The Basics of the SQL Database
As we said, SQL
(Structured Query language) is the language of choice for most
modern multi-user, relational databases. That is because SQL provides
the syntax and idioms (language) you need to talk to (query) relational
databases in a standardized, cross-platform/product way
The beauty of SQL is that it idiomizes the
relational model. Rather than refer to data as a set of pointers,
SQL provides predefined procedures to allow you to use any value
in a table to relate other tables in a database. So long as
a database is structured using the relational model, SQL will
be a natural fit because SQL was designed to make sense in
a relational system. SQL by its very design is a language that
can be used to talk about relating tables.
For the rest of Part One and Two, we will examine
how you will use SQL to access relational databases. However, first
we should say a little bit about the structure of SQL databases before
we plunge into usage.
SQL databases (most modern relational databases),
as you will recall, are composed of a set of row/column-based "tables", indexed by a
"data dictionary". To access data in the tables, you simply use SQL
to navigate the system and produce "views" based on search criteria
defined in the SQL query.
Okay, that was quite a bit of jargon all at once.
Let's step back for a moment and look at each of these terms.
We have already discussed the concept of tables
in the last part, but let's just refresh our memory in terms of
how tables relate to SQL. A table is a systematic way to store data.
For the most part, a table is just like a spreadsheet.
Tables are composed of rows (records) and each row is
composed of columns (fields).
|Employee ID Number
||Lim Li Chuen
||Lim Sing Yuen
||Loo Soon Keat
How the tables are stored by the database you
are using does not really make a difference for you. The
beauty of SQL is that it works independently of the
internal structure of the database. The tables could be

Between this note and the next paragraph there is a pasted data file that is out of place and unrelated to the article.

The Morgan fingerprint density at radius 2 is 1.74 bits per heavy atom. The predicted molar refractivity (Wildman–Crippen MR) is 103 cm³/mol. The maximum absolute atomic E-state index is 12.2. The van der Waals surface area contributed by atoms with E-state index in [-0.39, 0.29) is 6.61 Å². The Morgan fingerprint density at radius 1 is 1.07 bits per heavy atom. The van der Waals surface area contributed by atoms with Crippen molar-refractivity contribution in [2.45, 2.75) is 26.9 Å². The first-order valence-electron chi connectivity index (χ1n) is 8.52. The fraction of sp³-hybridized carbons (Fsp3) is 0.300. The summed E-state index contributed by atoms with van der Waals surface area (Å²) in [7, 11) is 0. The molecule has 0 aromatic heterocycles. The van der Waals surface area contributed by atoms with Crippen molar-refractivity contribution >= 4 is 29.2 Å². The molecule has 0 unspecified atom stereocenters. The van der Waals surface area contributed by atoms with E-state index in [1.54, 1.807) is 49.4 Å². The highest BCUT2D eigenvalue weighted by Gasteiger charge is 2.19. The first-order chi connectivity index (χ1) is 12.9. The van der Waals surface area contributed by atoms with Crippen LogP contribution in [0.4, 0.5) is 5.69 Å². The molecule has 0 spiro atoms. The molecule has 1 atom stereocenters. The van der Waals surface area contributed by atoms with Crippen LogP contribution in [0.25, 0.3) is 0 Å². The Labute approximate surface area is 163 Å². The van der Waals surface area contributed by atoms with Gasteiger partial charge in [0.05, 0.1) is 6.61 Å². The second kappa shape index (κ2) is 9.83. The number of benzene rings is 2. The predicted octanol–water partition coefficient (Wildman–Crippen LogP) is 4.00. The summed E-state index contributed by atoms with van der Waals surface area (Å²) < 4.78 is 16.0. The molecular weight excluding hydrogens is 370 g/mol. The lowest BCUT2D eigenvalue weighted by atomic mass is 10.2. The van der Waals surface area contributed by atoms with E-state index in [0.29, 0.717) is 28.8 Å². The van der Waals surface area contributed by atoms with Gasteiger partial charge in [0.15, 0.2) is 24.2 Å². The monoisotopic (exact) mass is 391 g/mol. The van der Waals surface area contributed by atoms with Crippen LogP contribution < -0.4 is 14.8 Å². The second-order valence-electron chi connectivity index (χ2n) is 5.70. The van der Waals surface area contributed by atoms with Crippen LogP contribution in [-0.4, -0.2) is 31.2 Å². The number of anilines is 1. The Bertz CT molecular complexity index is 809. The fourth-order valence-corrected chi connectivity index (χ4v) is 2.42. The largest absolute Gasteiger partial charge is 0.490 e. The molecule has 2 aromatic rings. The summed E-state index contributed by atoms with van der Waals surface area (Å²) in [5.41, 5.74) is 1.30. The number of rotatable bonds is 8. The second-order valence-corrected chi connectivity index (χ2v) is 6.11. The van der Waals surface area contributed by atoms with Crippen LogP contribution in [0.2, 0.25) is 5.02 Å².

stored as simple flat files on a local PC or as complex,
networked, compressed, encrypted and proprietary data
All you need to know is the table's
name. If you know the name, you can use SQL to call up
We'll look at manipulating tables
in detail a bit later. But first, let's look at the
The Data Dictionary
How does the database know where all of these tables are
located? Well, behind the scenes, the database maintains
a "data dictionary" (a.k.a. catalog) which contains a list of
all the tables in the database as well as pointers to their
Essentially, the data dictionary is a table
of tables containing a list of all the tables in the database,
as well as the structure of the tables and often, special
information about the database itself.
When you use SQL to talk to the database and
provide a table name, the database looks up the table you referred
to in the data dictionary. Of course, you needn't worry about
the data dictionary; the database does all the searching itself.
As we said before, you just need to know the name of the table you want
to look at.
It is interesting to note that
because the data dictionary is a table,
in many databases, you can even query the data
dictionary itself to get information about your
environment. This can often be a very useful tool when
exploring a new database.
Okay, so how do you actually grab table
data using the data dictionary? Well, in an SQL database
you create "views". Let's examine views a bit.